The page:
by Bernadette Banrezes, Thierry Sainte-Beuve, Eugénie Canon, Richard M. Schultz, José Cancela, Jean-Pierre Ozil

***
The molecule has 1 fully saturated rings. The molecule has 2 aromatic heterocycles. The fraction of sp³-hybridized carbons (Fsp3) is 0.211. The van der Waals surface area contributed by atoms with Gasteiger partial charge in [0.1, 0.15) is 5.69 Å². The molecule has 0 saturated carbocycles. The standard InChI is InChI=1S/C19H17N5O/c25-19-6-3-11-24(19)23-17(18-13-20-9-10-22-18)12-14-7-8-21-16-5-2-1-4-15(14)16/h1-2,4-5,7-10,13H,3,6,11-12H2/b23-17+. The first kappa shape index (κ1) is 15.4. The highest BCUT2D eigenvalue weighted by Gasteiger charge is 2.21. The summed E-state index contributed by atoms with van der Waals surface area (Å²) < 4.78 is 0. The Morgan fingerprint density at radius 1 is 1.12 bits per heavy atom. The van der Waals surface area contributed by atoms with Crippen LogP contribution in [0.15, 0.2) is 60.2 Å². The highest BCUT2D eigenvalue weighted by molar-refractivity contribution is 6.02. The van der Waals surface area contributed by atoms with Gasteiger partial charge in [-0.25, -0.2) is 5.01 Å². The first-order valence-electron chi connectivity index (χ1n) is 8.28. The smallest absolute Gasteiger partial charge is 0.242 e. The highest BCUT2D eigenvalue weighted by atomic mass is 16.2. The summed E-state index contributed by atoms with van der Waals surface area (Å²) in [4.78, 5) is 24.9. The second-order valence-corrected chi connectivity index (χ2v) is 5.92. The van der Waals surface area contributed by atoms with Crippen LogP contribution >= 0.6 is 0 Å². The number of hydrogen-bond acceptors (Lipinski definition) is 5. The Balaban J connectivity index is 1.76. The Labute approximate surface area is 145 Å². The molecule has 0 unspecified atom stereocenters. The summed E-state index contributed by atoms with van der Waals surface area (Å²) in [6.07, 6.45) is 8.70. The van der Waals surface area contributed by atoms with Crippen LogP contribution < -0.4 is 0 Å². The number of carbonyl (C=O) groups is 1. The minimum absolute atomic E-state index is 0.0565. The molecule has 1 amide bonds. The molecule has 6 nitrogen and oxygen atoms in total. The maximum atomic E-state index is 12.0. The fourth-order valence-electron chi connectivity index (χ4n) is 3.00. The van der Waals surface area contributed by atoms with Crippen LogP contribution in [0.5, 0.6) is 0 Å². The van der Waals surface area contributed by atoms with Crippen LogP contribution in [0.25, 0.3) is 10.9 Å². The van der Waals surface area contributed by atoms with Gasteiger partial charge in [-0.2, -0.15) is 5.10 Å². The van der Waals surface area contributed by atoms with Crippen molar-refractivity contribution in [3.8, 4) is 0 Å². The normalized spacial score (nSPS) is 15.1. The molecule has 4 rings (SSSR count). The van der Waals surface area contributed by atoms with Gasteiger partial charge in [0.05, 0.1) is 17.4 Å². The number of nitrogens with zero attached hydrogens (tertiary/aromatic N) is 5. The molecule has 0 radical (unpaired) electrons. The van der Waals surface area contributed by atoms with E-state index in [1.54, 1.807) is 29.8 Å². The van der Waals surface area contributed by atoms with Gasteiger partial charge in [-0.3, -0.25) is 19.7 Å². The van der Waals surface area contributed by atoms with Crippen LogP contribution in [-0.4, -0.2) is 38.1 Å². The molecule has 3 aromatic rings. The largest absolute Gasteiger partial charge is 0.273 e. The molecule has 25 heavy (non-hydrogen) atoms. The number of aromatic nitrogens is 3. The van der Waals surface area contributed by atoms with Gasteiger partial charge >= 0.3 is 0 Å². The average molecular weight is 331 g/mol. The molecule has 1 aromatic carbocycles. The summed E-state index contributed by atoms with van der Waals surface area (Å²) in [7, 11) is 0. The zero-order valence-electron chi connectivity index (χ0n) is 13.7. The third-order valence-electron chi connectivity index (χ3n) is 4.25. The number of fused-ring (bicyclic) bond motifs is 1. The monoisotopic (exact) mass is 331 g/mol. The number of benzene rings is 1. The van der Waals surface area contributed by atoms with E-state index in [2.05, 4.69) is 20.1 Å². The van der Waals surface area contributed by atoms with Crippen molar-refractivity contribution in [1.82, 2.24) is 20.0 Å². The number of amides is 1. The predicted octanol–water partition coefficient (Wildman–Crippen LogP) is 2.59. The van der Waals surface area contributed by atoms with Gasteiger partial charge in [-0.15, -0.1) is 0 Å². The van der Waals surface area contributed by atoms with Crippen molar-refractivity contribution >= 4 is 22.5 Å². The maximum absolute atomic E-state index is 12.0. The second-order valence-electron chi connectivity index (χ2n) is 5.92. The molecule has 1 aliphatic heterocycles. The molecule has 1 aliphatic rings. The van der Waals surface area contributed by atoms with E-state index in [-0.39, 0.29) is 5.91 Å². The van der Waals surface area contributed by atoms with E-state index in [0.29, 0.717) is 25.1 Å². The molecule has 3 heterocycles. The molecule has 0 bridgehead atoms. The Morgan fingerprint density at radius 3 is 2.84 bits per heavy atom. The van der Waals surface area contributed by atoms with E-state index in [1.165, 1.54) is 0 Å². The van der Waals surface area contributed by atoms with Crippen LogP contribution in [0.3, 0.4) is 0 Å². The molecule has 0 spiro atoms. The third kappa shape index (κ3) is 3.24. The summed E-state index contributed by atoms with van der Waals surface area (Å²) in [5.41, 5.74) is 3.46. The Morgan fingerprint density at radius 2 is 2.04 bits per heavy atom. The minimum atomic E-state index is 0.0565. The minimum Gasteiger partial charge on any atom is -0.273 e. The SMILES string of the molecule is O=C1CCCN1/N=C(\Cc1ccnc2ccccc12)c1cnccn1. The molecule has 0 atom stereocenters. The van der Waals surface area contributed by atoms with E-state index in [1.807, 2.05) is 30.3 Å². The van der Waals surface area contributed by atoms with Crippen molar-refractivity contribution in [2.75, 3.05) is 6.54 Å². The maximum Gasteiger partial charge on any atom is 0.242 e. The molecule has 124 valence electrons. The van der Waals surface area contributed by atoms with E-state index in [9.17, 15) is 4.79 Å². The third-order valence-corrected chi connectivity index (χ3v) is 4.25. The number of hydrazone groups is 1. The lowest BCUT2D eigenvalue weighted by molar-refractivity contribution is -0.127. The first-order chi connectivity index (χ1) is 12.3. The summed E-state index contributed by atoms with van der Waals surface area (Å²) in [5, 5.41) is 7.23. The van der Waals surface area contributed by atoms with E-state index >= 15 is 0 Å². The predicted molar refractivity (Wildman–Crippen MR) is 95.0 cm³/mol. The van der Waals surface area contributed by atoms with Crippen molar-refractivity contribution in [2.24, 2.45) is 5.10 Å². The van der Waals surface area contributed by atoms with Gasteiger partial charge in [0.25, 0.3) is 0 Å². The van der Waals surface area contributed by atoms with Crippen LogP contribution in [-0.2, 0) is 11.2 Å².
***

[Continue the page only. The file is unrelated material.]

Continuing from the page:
In mammals fertilization triggers a series of Ca2+ oscillations that not only are essential for events of egg activation but also stimulate oxidative phosphorylation. Little is known, however, about the relationship between quantitative changes in egg metabolism and specific long-term effects in offspring. This study assessed whether post-natal growth is modulated by early transient changes in NAD(P)H and FAD2+ in zygotes. We report that experimentally manipulating the redox potential of fertilized eggs during the pronuclear (PN) stage affects post-natal body weight. Exogenous pyruvate induces NAD(P)H oxidation and stimulates mitochondrial activity with resulting offspring that are persistently and significantly smaller than controls. Exogenous lactate stimulates NAD+ reduction and impairs mitochondrial activity, and produces offspring that are smaller than controls at weaning but catch up after weaning. Cytosolic alkalization increases NAD(P)+ reduction and offspring of normal birth-weight become significantly and persistently larger than controls. These results constitute the first report that post-natal growth rate is ultimately linked to modulation of NAD(P)H and FAD2+ concentration as early as the PN stage.